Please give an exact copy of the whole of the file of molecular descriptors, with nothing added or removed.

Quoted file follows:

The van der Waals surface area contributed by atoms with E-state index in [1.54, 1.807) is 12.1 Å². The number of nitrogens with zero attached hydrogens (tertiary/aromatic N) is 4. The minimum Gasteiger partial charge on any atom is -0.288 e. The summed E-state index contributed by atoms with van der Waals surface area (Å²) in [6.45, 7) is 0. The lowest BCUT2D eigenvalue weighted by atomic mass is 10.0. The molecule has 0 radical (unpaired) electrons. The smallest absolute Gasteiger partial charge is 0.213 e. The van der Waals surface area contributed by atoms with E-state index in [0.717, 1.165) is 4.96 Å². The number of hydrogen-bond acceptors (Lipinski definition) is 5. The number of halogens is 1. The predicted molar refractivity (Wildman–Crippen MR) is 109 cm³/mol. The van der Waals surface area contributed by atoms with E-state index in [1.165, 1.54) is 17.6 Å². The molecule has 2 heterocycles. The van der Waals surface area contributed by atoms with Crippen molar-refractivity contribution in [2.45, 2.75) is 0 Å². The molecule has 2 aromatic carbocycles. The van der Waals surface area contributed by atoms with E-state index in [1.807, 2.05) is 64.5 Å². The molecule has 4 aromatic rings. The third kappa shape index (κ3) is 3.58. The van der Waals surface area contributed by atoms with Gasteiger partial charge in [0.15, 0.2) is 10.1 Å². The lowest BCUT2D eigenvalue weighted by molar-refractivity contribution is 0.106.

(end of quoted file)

The van der Waals surface area contributed by atoms with E-state index in [1.54, 1.807) is 12.1 Å². The number of nitrogens with zero attached hydrogens (tertiary/aromatic N) is 4. The minimum Gasteiger partial charge on any atom is -0.288 e. The summed E-state index contributed by atoms with van der Waals surface area (Å²) in [6.45, 7) is 0. The lowest BCUT2D eigenvalue weighted by atomic mass is 10.0. The molecule has 0 radical (unpaired) electrons. The smallest absolute Gasteiger partial charge is 0.213 e. The van der Waals surface area contributed by atoms with E-state index in [0.717, 1.165) is 4.96 Å². The number of hydrogen-bond acceptors (Lipinski definition) is 5. The number of halogens is 1. The predicted molar refractivity (Wildman–Crippen MR) is 109 cm³/mol. The van der Waals surface area contributed by atoms with E-state index in [1.165, 1.54) is 17.6 Å². The molecule has 2 heterocycles. The van der Waals surface area contributed by atoms with Crippen molar-refractivity contribution in [2.45, 2.75) is 0 Å². The molecule has 2 aromatic carbocycles. The van der Waals surface area contributed by atoms with E-state index in [1.807, 2.05) is 64.5 Å². The molecule has 4 aromatic rings. The third kappa shape index (κ3) is 3.58. The van der Waals surface area contributed by atoms with Gasteiger partial charge in [0.15, 0.2) is 10.1 Å². The lowest BCUT2D eigenvalue weighted by molar-refractivity contribution is 0.106.